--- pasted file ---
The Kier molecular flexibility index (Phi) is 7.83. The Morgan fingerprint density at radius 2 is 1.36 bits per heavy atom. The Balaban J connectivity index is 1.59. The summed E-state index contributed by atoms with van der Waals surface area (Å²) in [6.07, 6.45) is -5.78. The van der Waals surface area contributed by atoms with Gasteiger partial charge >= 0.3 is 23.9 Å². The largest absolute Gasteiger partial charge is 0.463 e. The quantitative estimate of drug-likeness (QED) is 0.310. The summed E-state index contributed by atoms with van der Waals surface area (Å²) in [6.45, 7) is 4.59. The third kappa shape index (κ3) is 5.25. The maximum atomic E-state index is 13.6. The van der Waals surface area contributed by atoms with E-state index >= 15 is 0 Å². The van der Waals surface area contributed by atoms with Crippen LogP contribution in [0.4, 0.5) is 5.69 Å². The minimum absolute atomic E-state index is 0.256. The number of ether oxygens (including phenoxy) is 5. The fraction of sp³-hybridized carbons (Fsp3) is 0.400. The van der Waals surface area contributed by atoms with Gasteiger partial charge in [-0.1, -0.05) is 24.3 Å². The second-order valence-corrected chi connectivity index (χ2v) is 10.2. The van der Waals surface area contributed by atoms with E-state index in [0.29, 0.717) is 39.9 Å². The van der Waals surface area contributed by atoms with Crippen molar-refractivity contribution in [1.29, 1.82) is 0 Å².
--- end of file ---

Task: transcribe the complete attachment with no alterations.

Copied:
The Kier molecular flexibility index (Phi) is 7.83. The Morgan fingerprint density at radius 2 is 1.36 bits per heavy atom. The Balaban J connectivity index is 1.59. The summed E-state index contributed by atoms with van der Waals surface area (Å²) in [6.07, 6.45) is -5.78. The van der Waals surface area contributed by atoms with Gasteiger partial charge >= 0.3 is 23.9 Å². The largest absolute Gasteiger partial charge is 0.463 e. The quantitative estimate of drug-likeness (QED) is 0.310. The summed E-state index contributed by atoms with van der Waals surface area (Å²) in [6.45, 7) is 4.59. The third kappa shape index (κ3) is 5.25. The maximum atomic E-state index is 13.6. The van der Waals surface area contributed by atoms with E-state index >= 15 is 0 Å². The van der Waals surface area contributed by atoms with Crippen LogP contribution in [0.4, 0.5) is 5.69 Å². The minimum absolute atomic E-state index is 0.256. The number of ether oxygens (including phenoxy) is 5. The fraction of sp³-hybridized carbons (Fsp3) is 0.400. The van der Waals surface area contributed by atoms with Gasteiger partial charge in [-0.1, -0.05) is 24.3 Å². The second-order valence-corrected chi connectivity index (χ2v) is 10.2. The van der Waals surface area contributed by atoms with E-state index in [0.29, 0.717) is 39.9 Å². The van der Waals surface area contributed by atoms with Crippen molar-refractivity contribution in [1.29, 1.82) is 0 Å².